- Transparency is vital. Look for merchant service providers who are clear about their pricing and offer reasonable and understandable rates and fees. Make sure processing rates, monthly fees, and other fees are fair. Uncommonly low rates may be disguising undisclosed hidden fees and rates that will show up later.
- Look for responsive 24/7-available quality customer service and account support.
- Consider the specific needs of your business. Does the merchant account provider offer the type of processing that you require? Innovative technology and hardware solutions?
- Payment security is critical. Is there protection against credit card fraud?
- Expandability: a merchant account provider that supports many payment technologies (POS systems, online payment gateways, virtual terminals, and mobile credit card processing) lets you scale your business over time.
- Independent merchant services providers generally offer more services than banks do. And many banks outsource their merchant services to independent providers.
Be aware that merchant service providers using third party processors don’t offer the same level of service as full-service merchant service providers.
Look for a provider that can offer as many services as possible, so you don’t have to use multiple providers. It will simplify your payments.
GAMPayments is a full-service merchant services provider offering innovative technologies and transparent, safe, customized payment processing solutions.
Will a Merchant Account Prevent Fraud Transactions?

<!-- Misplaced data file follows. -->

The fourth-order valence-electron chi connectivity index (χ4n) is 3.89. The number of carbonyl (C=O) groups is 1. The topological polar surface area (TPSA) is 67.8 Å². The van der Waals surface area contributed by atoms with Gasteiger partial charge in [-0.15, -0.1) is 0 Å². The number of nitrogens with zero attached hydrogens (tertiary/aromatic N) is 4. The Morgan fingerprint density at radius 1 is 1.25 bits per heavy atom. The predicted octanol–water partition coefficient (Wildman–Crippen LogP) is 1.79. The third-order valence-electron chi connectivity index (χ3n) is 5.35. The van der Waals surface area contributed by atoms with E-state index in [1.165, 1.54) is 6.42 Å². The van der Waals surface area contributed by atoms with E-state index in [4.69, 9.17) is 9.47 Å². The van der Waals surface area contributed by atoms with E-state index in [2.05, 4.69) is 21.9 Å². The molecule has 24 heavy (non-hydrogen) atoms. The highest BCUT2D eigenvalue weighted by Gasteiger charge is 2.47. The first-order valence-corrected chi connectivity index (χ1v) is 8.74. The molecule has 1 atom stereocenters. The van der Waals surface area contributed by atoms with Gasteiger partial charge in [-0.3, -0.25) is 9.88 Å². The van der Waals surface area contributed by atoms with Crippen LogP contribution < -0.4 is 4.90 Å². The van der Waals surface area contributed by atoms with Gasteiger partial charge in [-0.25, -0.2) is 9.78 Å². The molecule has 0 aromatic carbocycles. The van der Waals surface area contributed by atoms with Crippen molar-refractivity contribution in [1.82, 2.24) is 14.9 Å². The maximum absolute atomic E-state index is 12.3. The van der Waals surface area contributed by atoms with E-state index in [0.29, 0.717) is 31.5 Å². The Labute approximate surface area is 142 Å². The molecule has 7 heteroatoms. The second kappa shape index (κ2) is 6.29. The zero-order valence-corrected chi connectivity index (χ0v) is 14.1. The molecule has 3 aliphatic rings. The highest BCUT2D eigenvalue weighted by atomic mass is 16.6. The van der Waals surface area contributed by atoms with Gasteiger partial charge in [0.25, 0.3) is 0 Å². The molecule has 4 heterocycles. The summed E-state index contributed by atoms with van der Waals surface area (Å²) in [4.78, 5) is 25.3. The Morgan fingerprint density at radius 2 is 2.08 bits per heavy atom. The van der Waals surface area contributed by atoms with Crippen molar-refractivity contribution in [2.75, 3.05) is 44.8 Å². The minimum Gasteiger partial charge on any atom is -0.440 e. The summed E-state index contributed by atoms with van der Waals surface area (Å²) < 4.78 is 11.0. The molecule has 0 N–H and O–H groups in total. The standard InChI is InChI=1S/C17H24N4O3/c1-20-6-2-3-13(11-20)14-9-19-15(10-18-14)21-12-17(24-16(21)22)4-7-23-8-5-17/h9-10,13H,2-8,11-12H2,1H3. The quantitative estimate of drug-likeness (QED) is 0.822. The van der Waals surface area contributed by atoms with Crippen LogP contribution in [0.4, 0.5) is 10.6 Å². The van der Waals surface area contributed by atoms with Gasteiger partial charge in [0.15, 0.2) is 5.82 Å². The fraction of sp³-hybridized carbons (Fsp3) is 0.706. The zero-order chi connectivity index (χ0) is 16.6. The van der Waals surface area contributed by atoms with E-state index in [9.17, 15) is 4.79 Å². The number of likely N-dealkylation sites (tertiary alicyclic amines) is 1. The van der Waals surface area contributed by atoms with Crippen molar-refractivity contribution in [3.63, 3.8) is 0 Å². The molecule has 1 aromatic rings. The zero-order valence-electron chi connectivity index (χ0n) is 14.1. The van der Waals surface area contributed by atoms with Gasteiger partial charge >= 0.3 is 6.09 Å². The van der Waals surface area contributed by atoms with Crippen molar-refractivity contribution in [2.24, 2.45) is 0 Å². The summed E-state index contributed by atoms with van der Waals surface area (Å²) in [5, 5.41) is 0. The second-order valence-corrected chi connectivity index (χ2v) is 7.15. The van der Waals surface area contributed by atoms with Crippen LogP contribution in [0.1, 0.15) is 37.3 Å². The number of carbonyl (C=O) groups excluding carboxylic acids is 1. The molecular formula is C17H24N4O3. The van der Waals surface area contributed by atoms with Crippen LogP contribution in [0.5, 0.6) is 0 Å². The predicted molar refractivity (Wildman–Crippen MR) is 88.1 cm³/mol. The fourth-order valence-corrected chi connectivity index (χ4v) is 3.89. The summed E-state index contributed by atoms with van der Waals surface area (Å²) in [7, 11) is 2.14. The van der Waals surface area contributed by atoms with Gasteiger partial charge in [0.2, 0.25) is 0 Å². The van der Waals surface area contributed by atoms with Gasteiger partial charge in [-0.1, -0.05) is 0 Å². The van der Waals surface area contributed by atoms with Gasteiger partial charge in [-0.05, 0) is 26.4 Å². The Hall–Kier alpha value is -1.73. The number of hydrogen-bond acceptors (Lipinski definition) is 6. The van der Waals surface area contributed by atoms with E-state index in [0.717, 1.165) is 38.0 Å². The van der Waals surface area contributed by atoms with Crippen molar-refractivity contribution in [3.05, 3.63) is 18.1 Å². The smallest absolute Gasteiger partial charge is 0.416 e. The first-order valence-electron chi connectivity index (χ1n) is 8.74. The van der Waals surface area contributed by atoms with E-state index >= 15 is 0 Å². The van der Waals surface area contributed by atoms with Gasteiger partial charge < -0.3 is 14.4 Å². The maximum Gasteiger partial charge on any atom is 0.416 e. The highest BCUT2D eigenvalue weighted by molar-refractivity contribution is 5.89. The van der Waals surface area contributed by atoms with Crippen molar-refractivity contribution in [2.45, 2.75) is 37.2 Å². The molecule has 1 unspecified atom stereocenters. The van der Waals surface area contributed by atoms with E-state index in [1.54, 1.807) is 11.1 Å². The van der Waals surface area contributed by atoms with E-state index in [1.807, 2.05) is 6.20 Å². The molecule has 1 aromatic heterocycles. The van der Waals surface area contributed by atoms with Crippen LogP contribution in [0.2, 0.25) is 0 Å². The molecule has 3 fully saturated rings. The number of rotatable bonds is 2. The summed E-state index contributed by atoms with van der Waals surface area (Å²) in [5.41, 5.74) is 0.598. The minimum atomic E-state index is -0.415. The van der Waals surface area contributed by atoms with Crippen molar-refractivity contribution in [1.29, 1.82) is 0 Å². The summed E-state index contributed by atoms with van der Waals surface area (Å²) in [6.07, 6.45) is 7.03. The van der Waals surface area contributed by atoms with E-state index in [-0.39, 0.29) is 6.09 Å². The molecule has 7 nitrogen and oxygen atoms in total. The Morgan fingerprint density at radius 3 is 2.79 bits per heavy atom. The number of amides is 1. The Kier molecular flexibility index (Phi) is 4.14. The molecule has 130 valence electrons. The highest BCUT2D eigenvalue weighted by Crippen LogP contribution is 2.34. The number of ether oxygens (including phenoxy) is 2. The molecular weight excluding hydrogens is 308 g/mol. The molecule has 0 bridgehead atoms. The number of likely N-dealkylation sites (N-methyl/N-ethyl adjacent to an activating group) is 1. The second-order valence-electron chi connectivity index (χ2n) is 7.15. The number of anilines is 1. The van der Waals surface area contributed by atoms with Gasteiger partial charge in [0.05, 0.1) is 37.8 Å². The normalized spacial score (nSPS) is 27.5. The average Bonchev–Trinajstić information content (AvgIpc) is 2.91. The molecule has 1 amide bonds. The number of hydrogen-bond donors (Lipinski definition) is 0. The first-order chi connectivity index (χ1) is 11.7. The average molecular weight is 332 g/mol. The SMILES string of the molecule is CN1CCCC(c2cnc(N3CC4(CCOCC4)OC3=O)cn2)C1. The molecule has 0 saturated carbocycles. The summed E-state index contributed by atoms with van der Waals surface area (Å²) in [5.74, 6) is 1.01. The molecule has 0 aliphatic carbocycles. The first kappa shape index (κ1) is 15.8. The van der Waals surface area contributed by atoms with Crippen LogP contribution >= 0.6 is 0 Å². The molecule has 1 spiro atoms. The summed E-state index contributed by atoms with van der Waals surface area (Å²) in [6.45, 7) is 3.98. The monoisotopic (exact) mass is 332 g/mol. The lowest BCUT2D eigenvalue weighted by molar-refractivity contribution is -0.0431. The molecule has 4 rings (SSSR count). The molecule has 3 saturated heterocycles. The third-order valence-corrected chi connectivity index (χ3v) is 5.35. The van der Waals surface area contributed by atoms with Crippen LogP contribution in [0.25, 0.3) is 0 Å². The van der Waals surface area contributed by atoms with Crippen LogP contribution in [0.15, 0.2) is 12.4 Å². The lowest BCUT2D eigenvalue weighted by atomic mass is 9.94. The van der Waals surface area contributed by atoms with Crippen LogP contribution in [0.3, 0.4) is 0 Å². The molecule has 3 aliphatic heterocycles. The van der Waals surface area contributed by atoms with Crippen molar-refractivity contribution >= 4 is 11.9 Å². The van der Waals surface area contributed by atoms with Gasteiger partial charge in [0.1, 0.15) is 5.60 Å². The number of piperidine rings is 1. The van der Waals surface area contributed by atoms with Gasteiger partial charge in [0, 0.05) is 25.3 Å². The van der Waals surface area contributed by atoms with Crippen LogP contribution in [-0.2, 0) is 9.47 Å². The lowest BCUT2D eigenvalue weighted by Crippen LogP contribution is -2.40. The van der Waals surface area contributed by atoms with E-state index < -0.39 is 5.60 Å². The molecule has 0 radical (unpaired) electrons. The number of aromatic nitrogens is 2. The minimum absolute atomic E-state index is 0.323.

Merchant accounts offer data-driven fraud prevention tools such as real-time behavior analytics, 3D, and enhanced security. ENV 3-D Secure allows greater data exchange between merchants and issuers during cardholder authentication for e-commerce transactions.
Tokenization replaces sensitive account information with a unique digital identifier called a token, allowing in-store, online, and in-app payments to be processed without exposing actual account details that could potentially be compromised. PCI DSS Compliance chip activated terminals address verification services. Merchant accounts also offer chargeback representation.
How Do You Close Your Merchant Account?
Many merchant service providers offer long term contracts that require an early termination fee of generally about $500 to exit the contract. Recently some merchant service providers have offered month-to-month contracts though that is not the industry standard.
How Do You Transfer Money from Your Merchant Account to Your Bank Account?
When a credit card payment is made, funds are deposited into the merchant account first, then transferred to the business account on a daily or weekly basis.
How Many Merchant Accounts Can You Have?